The preserved facades and intricate monuments of Munich create a panorama of vivacious history and cultural heritage. Many people consider it the “best” German city, and once I finally had a chance to step onto its gorgeous squares I realized why: Even though each city in Germany is known for its idiosyncratic set of delights, Munich is the least industrial of them all. With so many delights to savor, I embarked on one of the most wondrous urban adventures of my life, and this is the brief account of my Munich experience and what you simply must see there before you return home.
Considering I’ve had two weeks at my disposal to dart around the city, I truly had freedom with my own schedule, but even if you are a newcomer to Munich who only has a single weekend to visit the sites, the Olympiapark should be at the top of your list. This patch of land that is almost a whole square kilometer in size is a magnificent hybrid of greenery and coliseum-evoking architecture. The park has been constructed and arranged exclusively for the 1972 Summer Olympics and it has remained one of the most visited venues in the city.
The BMW Museum
If you are at all into cars, a visit to the glistening, retro-futuristic building that houses the BMW Museum is a rite of passage. Even if you are not crazy about cars, it is a place of engineering wonder where you can truly learn to appreciate the sleek design and the sophisticated artistry of making a car. The historical aspect of the museum is truly wonderful and some of the ‘relics’ you’ll see will leave you with a smile on your face.
Every bustling metropolis in the world has its own interesting take on what a zoo needs to look like, and Munich is no exception. Hellabrunn Zoo’s variation on the layout and design lies in an interesting historical fact – it was the first zoo in the world that arranged the species by geographical aspects. Guided by this philosophy, they allowed species from same parts of the globe to share enclosures and thus created interesting imitations of faunal biospheres for visitors to marvel at. It is truly one of the best and most captivating zoos in Europe, which shows in the number of visitors that pass through it annually – a number that amounts to over 2 million.
Dachau concentration camp
To truly appreciate the beautiful aspects of history, one must also consider the dark shadows that loomed over it. This is why it is important to visit harrowing historical locales such as Dachau concentration camp. Even though it is not located strictly within Munich’s city limits, it is nevertheless a short ride out of the city and into the medieval town of Dachau, around 16 kilometers northwest of Munich. The sheer brutality and systematic methodology that echoes in the arrangement and layout of this camp is truly terrifying, but every Munich visitor should see it to keep the memory of it alive so that we’ll never let such atrocities repeat.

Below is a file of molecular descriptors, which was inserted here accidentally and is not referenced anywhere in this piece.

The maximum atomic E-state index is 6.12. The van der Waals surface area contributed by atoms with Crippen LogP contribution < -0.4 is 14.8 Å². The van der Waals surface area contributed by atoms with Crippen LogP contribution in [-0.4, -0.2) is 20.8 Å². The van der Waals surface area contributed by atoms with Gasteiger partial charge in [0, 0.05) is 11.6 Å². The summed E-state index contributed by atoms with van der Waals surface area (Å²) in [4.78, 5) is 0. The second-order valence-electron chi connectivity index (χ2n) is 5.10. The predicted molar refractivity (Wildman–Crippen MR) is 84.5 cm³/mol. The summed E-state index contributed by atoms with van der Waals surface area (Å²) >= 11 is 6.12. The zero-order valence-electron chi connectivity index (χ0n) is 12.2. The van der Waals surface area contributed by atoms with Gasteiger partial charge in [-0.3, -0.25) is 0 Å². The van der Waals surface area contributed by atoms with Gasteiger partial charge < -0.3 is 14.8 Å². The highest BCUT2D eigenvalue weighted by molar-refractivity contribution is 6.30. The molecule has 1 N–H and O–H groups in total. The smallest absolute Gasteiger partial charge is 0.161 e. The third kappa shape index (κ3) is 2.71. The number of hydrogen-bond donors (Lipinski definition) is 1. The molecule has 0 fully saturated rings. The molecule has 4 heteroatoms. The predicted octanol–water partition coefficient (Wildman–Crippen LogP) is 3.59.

Of course, nobody will blame you if you feel as if you need to chug down a pint of beer (or two) after a visit to a concentration camp. If you do, you will truly be spoiled for choice in Munich. The city is notorious for the overwhelming number of beer gardens which dot its urban landscape, and you’ll hardly make a mistake by visiting either of them. Since every establishment makes its own beer, they are all doing their best to produce the best imaginable wheat elixir with unique nuances of taste. However, if I am to single out any of these respected establishments, Augustiner-Keller beer garden is the place where you’ll want to sit down for a pint.
The Lake Castles
If you have extra time on your hands, head to the Alpine slopes at the southernmost region of Germany, near the border with Austria. Over there, on the banks of lakes Alpsee and Schwansee, you will enter an enchanting realm of unimaginable beauty, a landscape that truly looks as if it was plucked straight out of a fairy tale. And who’s to say it wasn’t? The Brothers Grimm were German after all and the awe-inspiring castles of this region surely precede their writing efforts.
Neuschwanstein Castle is not only the most famous caste in the region, it is arguably the most iconic castle in the whole world that inspired the artist who worked on Disney fairytale adaptations. Hohenschwangau Castle shares the locale with its more famous ‘brother’ but it can be unfairly sidelined as a result. It used to be the childhood residence of King Ludwig II of Bavaria, so you’ll truly get a chance to walk along the steps of historical giants while you’re there!
In Munich, the intrinsically interwoven history and culture take the spotlight before anything else. It’s an eclectic mixture of Germanic architectural designs and pan-European influences which can surprise even the most jaded world traveler who thinks he has seen it all. The two weeks I’ve spent in this gorgeous exemplar of European cultural virtue have been just enough to relish in a bit of everything this colorful feast has to offer. However, if you feel as if even a month would not be enough to truly sink your teeth into the Munich delights, you are in for an urban escapade to remember.